Writer F. Scott Fitzgerald once said that “there are no second acts in American lives” but he clearly reckoned without the indomitable will of one Francis Albert Sinatra. It was 25th March 1954 at the Academy Awards and Frank Sinatra had just, against all the odds, scooped the Oscar for Best Actor in a Supporting Role for his memorable performance as Private Angelo Maggio in From Here to Eternity.
Just one year earlier Sinatra’s entire life had been on a downward spiral that was swiftly accelerating. Dropped by his record label after a vocal cord injury damaged his voice, publicly tarnished by a tumultuous private life that involved a sizzling affair with Ava Gardner and deemed a box- office failure after a string of unsuccessful films he seemed to be heading, if not for oblivion, then certainly for career mediocrity as he made a living performing at smallscale engagements nationwide. The man who had once been the idol of the bobby- soxers was desperate for a chance to redeem himself. Sinatra may have lacked many things at this period in his life but confidence in his own ability was not amongst them. “The big lesson in life, baby, is never be scared of anyone or anything,” he once remarked and it’s a creed which he certainly put into practice.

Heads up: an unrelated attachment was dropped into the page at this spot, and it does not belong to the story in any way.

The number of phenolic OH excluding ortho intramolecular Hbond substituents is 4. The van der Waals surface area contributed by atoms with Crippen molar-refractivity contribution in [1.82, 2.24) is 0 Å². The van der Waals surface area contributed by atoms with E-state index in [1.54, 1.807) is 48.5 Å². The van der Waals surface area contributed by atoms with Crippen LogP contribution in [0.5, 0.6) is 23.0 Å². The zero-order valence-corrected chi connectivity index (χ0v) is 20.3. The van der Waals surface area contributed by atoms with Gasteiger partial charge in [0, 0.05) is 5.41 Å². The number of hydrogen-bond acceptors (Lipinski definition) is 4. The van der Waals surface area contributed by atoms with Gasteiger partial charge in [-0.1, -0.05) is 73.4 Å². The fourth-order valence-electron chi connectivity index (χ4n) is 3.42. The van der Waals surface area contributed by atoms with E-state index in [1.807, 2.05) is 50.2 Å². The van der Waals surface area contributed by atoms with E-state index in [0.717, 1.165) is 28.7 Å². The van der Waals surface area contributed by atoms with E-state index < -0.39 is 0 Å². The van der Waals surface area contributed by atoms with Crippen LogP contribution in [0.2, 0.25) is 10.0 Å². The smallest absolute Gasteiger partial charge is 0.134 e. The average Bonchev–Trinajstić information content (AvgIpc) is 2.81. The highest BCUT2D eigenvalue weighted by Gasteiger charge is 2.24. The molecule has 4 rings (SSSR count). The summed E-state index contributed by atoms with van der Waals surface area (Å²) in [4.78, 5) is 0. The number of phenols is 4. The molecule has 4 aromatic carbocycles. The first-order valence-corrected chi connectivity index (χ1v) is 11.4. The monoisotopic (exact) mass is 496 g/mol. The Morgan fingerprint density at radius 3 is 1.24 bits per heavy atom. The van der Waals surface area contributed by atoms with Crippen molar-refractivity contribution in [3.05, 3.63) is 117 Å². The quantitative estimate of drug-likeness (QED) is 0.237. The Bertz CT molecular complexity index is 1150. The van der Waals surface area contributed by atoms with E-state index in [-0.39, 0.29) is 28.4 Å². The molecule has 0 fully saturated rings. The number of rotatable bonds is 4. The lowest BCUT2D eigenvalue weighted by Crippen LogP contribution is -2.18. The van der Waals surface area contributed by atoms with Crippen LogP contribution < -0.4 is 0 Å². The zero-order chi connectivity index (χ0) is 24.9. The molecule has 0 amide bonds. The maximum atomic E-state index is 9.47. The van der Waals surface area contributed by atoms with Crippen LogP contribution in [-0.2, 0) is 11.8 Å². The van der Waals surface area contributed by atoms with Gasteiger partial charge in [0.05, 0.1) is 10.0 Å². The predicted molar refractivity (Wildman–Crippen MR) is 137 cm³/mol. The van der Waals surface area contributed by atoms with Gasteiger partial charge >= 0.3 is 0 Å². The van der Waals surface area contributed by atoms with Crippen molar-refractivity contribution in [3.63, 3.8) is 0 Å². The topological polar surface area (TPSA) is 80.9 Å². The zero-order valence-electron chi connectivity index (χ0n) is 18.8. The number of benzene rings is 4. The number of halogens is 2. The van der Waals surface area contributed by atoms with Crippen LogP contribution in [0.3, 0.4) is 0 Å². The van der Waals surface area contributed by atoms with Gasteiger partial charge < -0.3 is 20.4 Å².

Redemption came in the shape of James Jones’s war novel which he heard about whilst accompanying then- wife Gardner on location for Mogambo ( 1953). Touted as a potential film project Sinatra had read the book and closely identified with the character of Angelo
Maggio, a wisecracking army private targeted for persecution by a sadistic sergeant played by Ernest Borgnine. No one wanted him for the role though and so he began an intensive charm offensive, getting Gardner to put in a good word for him and volunteering to take the part for the nominal payment of just $ 8,000. His persistence ( and suitably scrawny physique) eventually paid off and, with acting coaching from leading man Montgomery Clift, Sinatra gave one of the finest performances of his career.